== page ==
More than 100 vultures and a hyena were found dead on Thursday after feeding on a buffalo carcass that appeared to be laced with poison near Punda Maria in the Kruger National Park.
MORE THAN ANIMALS WERE FOUND DEAD ON THURSDAY
The Park said rangers on patrol made the gruesome discovery.
“Rangers on patrol discovered the carcass of a buffalo, which appeared to have been laced with poison. They also found over a hundred dead vultures and a dead hyena likely to have fed off the carcass.”
It furthermore said with the assistance of the Endangered Wildlife Trust (EWT), twenty of the birds found next to the scene which was still alive were rushed to Shingwedzi and Mohololo Rehabilitation Centre for treatment.
TWENTY BIRDS FOUND ALIVE WERE RUSHED FOR TREATMENT
A concerned Yolan Friedman, CEO of the EWT, said given the critical status of vultures globally, poisonings at this scale place the species at increasing risk of extinction.
Acting Chief Executive Officer of SANParks, Hapiloe Sello, furthermore said this reprehensible act once again highlights the ever-present danger of poisoning by unscrupulous people.
THE SCENE HAS BEEN CORDONED OFF FOR INVESTIGATION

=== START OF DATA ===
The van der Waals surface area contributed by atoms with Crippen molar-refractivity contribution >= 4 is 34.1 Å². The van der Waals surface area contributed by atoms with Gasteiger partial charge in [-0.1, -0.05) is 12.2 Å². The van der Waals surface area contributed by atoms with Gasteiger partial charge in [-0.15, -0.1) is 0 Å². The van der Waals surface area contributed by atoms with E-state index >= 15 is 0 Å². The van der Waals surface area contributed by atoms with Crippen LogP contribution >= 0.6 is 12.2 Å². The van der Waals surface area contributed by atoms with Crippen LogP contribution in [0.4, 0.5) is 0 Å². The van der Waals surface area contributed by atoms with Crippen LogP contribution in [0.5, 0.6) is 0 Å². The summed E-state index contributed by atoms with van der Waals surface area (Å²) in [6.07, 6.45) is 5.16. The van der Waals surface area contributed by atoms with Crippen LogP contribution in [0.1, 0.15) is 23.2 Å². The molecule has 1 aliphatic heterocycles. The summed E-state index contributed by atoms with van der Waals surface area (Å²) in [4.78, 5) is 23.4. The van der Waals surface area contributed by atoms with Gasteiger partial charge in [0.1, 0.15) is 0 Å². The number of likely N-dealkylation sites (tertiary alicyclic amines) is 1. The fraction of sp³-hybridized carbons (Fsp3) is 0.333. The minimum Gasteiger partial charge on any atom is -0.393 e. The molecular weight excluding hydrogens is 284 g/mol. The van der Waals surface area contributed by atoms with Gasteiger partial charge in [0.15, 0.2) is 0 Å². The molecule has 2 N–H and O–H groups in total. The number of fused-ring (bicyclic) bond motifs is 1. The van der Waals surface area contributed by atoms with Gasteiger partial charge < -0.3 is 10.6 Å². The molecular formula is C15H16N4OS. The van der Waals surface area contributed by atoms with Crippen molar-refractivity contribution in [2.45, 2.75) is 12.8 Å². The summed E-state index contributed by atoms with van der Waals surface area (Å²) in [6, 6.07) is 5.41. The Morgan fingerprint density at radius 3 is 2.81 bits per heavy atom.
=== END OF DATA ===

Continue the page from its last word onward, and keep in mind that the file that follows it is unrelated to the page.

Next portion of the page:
“The scene has been cordoned off for further investigation, and the carcasses have been burned to ensure that there are no further poisonings.
“Initial indications are that some of the carcasses were harvested for their body parts. South African National Parks (SANParks) confirms that the matter has been referred to the SAPS for investigation.
“We cannot afford to let our guards down, and we call on law enforcement agencies outside the Park to move swiftly to arrest the perpetrators.”
EXPERTS WARNED THAT VULTURES FACE EXTINCTION
Experts warned that unless the poisoning of vultures for belief-use trade at muthi markets was decisively tackled, vultures faced extinction.
And it looks like things may have gotten worse. Covid-19 lockdowns, coming after years of high unemployment and a stagnant economy, have pushed people to seek new sources of income. This includes poaching wildlife to be sold for belief-use, with some convinced that animal-based concoctions could keep them safe from contracting Covid.
Some people believe vultures possess psychic power. It’s led to false beliefs that muthi made from vulture brains could, for example, help you win the lottery.
SOME PEOPLE BELIEVE VULTURES POSSESS PSYCHIC POWER
According to a study in a peer-reviewed paper by ecologist Mbali Mashele, vultures play a significant role in the spiritual practices and occult beliefs of various communities in Africa.
A total of 51 traditional healers and 197 others were interviewed in nine villages in the Bushbuckridge Local Municipality, near protected areas including Greater Kruger.
Mbali and her team found that vulture body parts were commonly used by people hoping to see into the future, appease their ancestors, for good luck and to cure illnesses.